The year 2018 was one of the most challenging to date for franchising, but fortunately, there is light at the end of the tunnel.
With the global economic slowdown biting hard, many people have opted to save money by eating at home. As a result, sit-down restaurants have moved toward fast-casual upscale menus with reduced costs and lower checks. To cope with dwindling traffic, restaurants have also taken to delivery like a moth to a flame. No longer confined to the fast-food category, applications like Toters in the Middle East make it possible to order from fast-casual and even fine-dining restaurants that might not have an in-house delivery team and don’t necessarily cover all geographic areas. Supper in London, the first delivery service sourced from Michelin-star restaurants, uses a fleet of custom-made bikes and specially trained delivery drivers, using new technology to ensure food won’t get thrown around in a backpack.
Ghost restaurants or delivery-only establishments have mushroomed, while brick-and-mortar eateries are trying to adapt to the new reality, incorporating more experiential dining, plant-based meals, ethical menus and Instagrammable dishes. The retail-eatery is also back, as evidenced by concepts like Arket, H&M’s new upscale European chain/Nordic food destination, and 10 Corso Como, Milan’s living magazine, where editorial choices in food, fashion, music, art, lifestyle and design are constantly made by the visitor.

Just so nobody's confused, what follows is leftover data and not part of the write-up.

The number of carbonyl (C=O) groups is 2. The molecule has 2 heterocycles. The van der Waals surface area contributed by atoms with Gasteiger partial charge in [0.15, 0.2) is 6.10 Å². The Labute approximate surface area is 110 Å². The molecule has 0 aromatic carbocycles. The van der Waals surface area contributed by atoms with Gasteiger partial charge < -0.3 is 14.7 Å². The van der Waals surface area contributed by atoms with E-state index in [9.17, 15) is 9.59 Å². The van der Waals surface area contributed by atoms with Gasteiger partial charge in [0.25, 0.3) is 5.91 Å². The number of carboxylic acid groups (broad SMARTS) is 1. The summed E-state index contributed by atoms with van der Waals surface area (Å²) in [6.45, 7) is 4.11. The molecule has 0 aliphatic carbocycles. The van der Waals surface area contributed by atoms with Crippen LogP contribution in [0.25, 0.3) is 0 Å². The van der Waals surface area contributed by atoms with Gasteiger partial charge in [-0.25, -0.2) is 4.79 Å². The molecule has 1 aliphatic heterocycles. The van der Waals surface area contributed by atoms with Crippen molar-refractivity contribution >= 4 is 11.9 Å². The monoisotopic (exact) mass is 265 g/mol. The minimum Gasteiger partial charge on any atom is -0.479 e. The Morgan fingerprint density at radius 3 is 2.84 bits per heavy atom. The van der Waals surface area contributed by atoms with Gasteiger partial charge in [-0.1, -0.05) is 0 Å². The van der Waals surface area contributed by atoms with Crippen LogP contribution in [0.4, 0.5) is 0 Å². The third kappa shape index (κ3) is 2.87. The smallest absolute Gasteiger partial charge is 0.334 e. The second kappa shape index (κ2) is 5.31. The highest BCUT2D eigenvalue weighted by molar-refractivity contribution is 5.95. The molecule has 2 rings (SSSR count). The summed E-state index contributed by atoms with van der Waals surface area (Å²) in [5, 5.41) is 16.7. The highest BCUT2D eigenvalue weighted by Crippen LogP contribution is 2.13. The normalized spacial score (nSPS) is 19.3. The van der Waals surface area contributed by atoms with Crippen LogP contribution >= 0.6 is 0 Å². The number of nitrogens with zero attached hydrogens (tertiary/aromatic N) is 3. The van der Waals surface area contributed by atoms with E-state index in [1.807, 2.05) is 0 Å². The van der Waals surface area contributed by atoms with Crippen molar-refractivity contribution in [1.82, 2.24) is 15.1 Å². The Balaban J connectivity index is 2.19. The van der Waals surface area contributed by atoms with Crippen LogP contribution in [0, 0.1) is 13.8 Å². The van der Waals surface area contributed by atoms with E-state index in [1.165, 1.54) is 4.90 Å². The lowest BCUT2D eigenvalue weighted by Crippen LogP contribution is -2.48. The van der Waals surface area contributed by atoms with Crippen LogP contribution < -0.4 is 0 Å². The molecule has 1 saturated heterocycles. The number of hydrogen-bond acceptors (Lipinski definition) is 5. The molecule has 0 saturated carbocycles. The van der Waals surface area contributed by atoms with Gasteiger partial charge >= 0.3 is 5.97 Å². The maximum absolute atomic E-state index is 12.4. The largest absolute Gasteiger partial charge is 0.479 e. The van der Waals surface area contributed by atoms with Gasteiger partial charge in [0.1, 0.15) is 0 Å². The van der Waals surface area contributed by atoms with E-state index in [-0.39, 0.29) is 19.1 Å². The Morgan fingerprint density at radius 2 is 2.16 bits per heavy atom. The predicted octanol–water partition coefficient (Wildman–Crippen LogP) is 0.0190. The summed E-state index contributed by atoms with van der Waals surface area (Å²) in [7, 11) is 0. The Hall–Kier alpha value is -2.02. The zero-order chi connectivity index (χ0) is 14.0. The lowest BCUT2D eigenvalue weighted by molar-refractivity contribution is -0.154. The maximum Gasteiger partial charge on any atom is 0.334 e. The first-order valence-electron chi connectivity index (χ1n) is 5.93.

Breakthroughs in technology have prompted restaurants to work harder and get creative. New concepts like Spyce from Daniel Boulud, Creator and Zume from our Hospitality News 100 are fully automated restaurants that we predict will soon be extending across the Middle East.
One thing is certain; with supply clearly outpacing demand in some Middle Eastern markets, the franchise sector needs to set competitive prices for products and services, regardless of category, in order to stay afloat in the coming year.